b. The incident in 1949 when Comrade Rao Shushi did his best to get the position of chairman of the East China Military and Administrative Committee. After the conclusion of the People's Political Consultative Committee in 1949, the Center had called responsible comrades of the large administrative regions together to discuss the list of candidates for corresponding Military and Administrative Committees. It was decided that the commanders of each field army would concurrently be the chairmen of the Military and Administrative Committees. When the Center dealt with the question, all administrative regions except the East China region offered no obstruction. The East China region, because Comrade Rao Shushi was not in Beijing, could not reach a final decision. At the time, Comrade Mao Zedong had personally told Comrade Chen Yi that he wanted Chen to be the chairman of the East China Military and Administrative Committee. Comrade Chen Yi declined on the grounds that he was too busy in Shanghai and proposed Comrade Rao Shushi for the post. Comrade Mao Zedong insisted, however, that Chen was more suitable, but indicated that the matter could be given to the East China Bureau for discussion, and its decision reported to the Center for approval. Chen relayed Comrade Mao Zedong's instructions to Rao after returning to Shanghai, whereupon Rao immediately decided that he would assume the post. He gave no consideration at all to the Center's opinion and did not formally put the question to the East China Bureau for decision. Later, when Rao came to the Center, Comrade Mao Zedong again explained to Rao that in all large administrative regions the field army commanders were concurrently made chairmen of the Military and Administrative Committees. At this, Rao made the excuse that several comrades in the East China Bureau disagreed with Chen Yi becoming chairman of its Military and Administrative Committee, with the aim of getting himself appointed by the Center. On this question, Rao admitted that he “started out entirely from bourgeois individualism, not from the requirements of the Party and the interests of the people.” He further admitted that he “did not respect and was dishonest to Chairman Mao and the Party Center.”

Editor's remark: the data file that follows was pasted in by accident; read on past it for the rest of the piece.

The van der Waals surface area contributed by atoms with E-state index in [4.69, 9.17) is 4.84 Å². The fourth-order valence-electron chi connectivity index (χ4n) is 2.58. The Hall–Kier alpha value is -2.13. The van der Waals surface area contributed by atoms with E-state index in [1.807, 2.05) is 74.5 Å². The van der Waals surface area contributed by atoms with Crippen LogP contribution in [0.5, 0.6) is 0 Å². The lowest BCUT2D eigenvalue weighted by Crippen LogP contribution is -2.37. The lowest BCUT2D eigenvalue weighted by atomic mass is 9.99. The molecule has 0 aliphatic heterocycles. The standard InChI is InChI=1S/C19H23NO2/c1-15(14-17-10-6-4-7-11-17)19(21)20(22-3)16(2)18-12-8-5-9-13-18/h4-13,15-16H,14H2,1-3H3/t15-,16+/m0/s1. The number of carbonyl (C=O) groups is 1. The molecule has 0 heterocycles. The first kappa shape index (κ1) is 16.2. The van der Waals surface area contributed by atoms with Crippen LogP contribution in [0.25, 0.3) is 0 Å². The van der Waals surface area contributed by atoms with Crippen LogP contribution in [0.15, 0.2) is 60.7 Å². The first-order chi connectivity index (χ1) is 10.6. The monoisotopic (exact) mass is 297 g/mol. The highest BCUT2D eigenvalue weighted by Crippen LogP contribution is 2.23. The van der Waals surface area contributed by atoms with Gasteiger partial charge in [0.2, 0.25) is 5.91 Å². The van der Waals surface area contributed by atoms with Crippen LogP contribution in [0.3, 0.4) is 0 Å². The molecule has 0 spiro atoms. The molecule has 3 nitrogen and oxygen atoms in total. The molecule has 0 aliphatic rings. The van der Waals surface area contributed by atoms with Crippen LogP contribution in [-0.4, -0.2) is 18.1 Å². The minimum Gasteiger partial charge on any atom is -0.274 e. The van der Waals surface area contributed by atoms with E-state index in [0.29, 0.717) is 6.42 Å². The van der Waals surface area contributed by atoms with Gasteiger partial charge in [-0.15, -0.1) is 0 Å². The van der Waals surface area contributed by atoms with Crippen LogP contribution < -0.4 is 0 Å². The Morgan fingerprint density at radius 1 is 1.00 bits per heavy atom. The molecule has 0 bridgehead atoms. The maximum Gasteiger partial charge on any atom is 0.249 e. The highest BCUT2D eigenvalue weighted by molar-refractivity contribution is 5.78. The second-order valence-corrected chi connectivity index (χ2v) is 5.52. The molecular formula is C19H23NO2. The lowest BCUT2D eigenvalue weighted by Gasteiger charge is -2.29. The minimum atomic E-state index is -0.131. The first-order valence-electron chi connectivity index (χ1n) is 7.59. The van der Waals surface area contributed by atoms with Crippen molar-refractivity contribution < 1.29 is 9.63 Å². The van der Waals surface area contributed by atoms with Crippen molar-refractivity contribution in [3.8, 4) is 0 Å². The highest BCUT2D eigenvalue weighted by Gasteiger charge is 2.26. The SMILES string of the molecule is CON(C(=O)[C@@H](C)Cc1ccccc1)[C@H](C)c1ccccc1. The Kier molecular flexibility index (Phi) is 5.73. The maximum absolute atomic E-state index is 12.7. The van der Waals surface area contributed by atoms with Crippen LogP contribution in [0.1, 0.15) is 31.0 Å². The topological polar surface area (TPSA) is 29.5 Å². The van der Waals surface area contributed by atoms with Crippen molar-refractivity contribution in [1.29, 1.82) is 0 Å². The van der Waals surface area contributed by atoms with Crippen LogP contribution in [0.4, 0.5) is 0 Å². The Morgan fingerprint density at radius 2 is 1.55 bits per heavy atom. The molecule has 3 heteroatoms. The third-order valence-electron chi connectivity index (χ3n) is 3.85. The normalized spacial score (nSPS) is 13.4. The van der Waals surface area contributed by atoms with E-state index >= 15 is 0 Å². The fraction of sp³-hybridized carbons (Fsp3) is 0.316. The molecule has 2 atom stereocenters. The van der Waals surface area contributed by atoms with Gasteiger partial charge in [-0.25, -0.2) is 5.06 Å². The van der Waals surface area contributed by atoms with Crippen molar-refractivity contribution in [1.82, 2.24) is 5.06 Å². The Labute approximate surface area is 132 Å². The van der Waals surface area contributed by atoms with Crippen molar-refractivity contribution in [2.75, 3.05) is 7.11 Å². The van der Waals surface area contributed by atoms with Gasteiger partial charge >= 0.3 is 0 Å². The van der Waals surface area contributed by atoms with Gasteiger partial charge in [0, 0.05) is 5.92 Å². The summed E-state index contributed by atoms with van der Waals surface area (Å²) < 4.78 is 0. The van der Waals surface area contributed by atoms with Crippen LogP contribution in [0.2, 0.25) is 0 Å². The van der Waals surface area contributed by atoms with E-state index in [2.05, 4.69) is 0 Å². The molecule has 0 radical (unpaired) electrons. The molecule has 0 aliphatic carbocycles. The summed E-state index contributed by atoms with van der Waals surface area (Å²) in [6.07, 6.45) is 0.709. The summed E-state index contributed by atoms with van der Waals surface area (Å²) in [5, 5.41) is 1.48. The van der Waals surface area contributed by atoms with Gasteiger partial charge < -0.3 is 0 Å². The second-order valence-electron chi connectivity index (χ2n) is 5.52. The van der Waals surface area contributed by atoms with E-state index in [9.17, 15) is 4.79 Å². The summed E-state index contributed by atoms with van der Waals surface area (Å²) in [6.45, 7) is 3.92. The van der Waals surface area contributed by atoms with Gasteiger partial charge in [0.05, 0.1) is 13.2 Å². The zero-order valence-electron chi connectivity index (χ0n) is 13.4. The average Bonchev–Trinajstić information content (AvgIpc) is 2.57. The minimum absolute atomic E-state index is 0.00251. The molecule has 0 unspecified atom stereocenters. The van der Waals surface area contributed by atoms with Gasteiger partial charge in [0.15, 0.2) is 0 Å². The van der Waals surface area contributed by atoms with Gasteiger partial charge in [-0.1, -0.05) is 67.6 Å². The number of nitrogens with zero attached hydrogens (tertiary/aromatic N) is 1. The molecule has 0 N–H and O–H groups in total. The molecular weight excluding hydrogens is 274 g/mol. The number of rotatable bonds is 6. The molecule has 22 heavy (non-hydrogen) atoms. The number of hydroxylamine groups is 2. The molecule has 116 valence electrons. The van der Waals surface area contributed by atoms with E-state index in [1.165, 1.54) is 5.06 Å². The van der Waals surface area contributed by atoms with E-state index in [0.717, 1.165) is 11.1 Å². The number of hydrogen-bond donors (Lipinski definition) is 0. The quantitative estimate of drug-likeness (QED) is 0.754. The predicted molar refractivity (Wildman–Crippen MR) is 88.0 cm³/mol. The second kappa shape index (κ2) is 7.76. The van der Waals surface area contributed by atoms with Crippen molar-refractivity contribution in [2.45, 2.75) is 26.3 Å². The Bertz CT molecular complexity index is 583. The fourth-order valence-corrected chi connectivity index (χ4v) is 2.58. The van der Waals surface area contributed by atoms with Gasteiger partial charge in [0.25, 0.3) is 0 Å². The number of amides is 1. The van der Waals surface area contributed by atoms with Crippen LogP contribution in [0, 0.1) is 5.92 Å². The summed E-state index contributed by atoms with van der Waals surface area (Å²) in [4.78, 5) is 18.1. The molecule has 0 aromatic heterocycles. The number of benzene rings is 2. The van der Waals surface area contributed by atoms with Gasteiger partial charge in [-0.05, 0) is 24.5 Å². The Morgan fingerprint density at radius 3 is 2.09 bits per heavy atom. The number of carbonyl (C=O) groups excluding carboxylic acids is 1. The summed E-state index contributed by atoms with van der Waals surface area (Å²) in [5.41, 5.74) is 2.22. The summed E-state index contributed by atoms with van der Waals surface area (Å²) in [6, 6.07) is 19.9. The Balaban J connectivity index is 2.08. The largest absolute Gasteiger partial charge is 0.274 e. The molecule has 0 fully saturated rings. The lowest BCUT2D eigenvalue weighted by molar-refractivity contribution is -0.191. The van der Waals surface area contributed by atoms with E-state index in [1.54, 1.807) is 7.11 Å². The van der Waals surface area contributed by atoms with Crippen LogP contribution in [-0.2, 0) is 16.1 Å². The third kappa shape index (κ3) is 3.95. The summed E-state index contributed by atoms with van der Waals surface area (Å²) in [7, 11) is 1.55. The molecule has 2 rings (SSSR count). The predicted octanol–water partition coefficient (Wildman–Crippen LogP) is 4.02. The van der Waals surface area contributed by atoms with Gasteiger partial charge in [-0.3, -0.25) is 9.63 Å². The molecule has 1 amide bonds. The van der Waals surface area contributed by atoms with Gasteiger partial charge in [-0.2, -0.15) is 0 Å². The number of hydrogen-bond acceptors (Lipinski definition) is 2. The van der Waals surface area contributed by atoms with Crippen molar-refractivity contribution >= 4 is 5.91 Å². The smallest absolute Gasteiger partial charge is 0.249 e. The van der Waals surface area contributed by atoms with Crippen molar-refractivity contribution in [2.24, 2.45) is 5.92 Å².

c. The rest cure taken by Comrade Rao Shushi in Beijing in February 1952. During the “Three-Anti” and “Five-Anti” movements, Comrade Rao Shushi, due to convulsions of his eye nerves, was unable to work. Comrade Su Yu suggested to the Center that Rao should take a rest cure. The Center agreed and, out of solicitude for Rao, appointed Comrade Su Yu to accompany him to Beijing for his treatment and recuperation. Rao was suspicious upon receiving the cable asking him to go to Beijing. After arriving in Beijing, when he heard that the Center planned to send such and such comrade to Shanghai to help in leading the “Three-Anti” and “Five-Anti” [movements], he became even more suspicious. In Beijing, when he was under treatment in hospital, he indicated his dissatisfaction, based upon his suspicions, to comrades who were in the same hospital. After leaving hospital, his dissatisfaction with the Center had grown to such uncontrollable proportions to the point where, one night about 3 A.M., he made a big scene and repeatedly asked to talk to Comrade Mao Zedong. In three hours of talk, he expressed doubt about the Center's trust in him. He demanded Comrade Mao Zedong answers to the three questions: (1) Was he brave in fighting the enemy. (2) Did he commit any mistakes of line while working in East China? 3) Why was he transferred to Beijing under the escort of Comrade Su. Yu? Depite Comrade Mao Zedong's explanations on the three points, Rao was still not satisfied. Finally, Comrade Mao Zedong answered that if you (Rao) yourself feel well enough, you can return immediately to East China to resume work. Only then did Rao realize how unreasonable his suspicions were. Reassured that the Center had no other intention, he took leave. Thereafter, Rao went into long-term recuperation. While recuperating in Dalian, he heard that the Secretariat of the Central Committee had decided to transfer him to Beijing, and this rekindled his dissatisfaction.